Whether we’re looking for outfit inspo, getting ideas for our next holiday destination, or simply spying on our ex’s sister’s best friend’s wedding, there’s no denying we’re a generation of Instagram fanatics.

We love seeing those followers go up, we love watching those likes roll in, and tbh we just love the warm fuzzy feeling of acceptance that this little app can give us. But, as much as Instagram is all #goals and endless scrolls of satisfaction, there’s also a darkside to the app that a lot of us have come to know and love.

The problem with Instagram, and similar socials, is that what we’re seeing is a very small and perfectly filtered fraction of real life. Our feeds are filled with friend’s shopping for designer goods, endless exotic getaways, and skinny models eating burgers bigger than their heads. We stare at our Instagram feed full of perfectly FaceTuned photos and seemingly candid snaps and then we look at our own profile and think “why isn't my life like that?”

According to a recent report by the Royal Society for Public Health, social media is now more addictive than alcohol and cigarettes, so it’s no wonder we’re spending more and more time fixated on our phones. The report also talked about how seeing friends who are constantly on holiday or enjoying nights out can make young people feel like they are missing out while the rest of the world lives their best life.

Once we get into that ‘compare and despair’ funk, it can seem as though everyone else's lives are way better than our own, which can be a difficult feeling to shift. More importantly, it can be hard not to measure our self-worth against the likes and comments on our photos compared to others. With that thought in mind, if you haven't seen Black Mirror's Nosedive episode yet, then now might be a pretty good time to watch it.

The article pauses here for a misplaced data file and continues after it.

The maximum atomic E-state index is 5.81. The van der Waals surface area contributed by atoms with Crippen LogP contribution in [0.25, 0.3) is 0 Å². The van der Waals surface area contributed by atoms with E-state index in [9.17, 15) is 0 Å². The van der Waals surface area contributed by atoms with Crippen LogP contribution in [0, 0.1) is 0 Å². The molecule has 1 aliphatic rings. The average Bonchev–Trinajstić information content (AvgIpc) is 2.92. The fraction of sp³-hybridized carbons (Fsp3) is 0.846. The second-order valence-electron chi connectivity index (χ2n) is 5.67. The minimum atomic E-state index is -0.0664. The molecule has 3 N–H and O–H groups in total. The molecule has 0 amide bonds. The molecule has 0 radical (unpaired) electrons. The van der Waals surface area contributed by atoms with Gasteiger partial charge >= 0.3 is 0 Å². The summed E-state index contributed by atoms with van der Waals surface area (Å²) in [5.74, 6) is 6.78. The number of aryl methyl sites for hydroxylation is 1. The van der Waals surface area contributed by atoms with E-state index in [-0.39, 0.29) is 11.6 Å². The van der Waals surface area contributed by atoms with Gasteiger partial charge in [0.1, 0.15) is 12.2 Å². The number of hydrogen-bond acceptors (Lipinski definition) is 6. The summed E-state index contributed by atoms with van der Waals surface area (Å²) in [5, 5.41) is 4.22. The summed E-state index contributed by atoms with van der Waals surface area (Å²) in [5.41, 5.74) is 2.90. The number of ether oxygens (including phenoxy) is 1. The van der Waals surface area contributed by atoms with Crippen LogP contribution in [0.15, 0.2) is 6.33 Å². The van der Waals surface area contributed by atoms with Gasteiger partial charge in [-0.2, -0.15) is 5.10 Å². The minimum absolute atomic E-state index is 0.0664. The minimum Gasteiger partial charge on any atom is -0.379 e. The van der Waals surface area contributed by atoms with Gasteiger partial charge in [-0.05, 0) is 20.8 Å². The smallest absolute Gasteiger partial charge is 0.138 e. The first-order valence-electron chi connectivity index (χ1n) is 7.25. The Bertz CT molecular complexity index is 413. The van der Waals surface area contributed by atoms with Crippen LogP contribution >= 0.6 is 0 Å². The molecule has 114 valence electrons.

So what can we do to pull ourselves out of this social media self pity cycle?

It’s important to take a step back from our phones every now and again to really look at what makes us happy in life. Take some time to think about the memories in life you cherish most. What are they? Sitting around the Christmas tree as a kid in your favourite fluffy pyjamas opening that hair crimper you just had to have? Sharing a bag of sweets with your grandma on the beach the last time you got to visit her? Graduating uni with all your best pals and feeling like you could take on the world?

It’s these special, sometimes seemingly insignificant moments of our life that really matter. Not the likes, or the followers, or the number of people who watched your story.

Yes, Instagram is fun, and it’s okay to enjoy the gratification it brings us so long as we don’t become fixated on that. As social media becomes more and more prevalent in our everyday lives, we’ve got to stay on top of the positive and negative impacts that it can have on us, both as individuals and as a society.

What’s most important to remember is that this is just an app and that the real world, and what really matters most in life, exists outside of that 6 inch screen, not within it.

Written by Jade Biggs.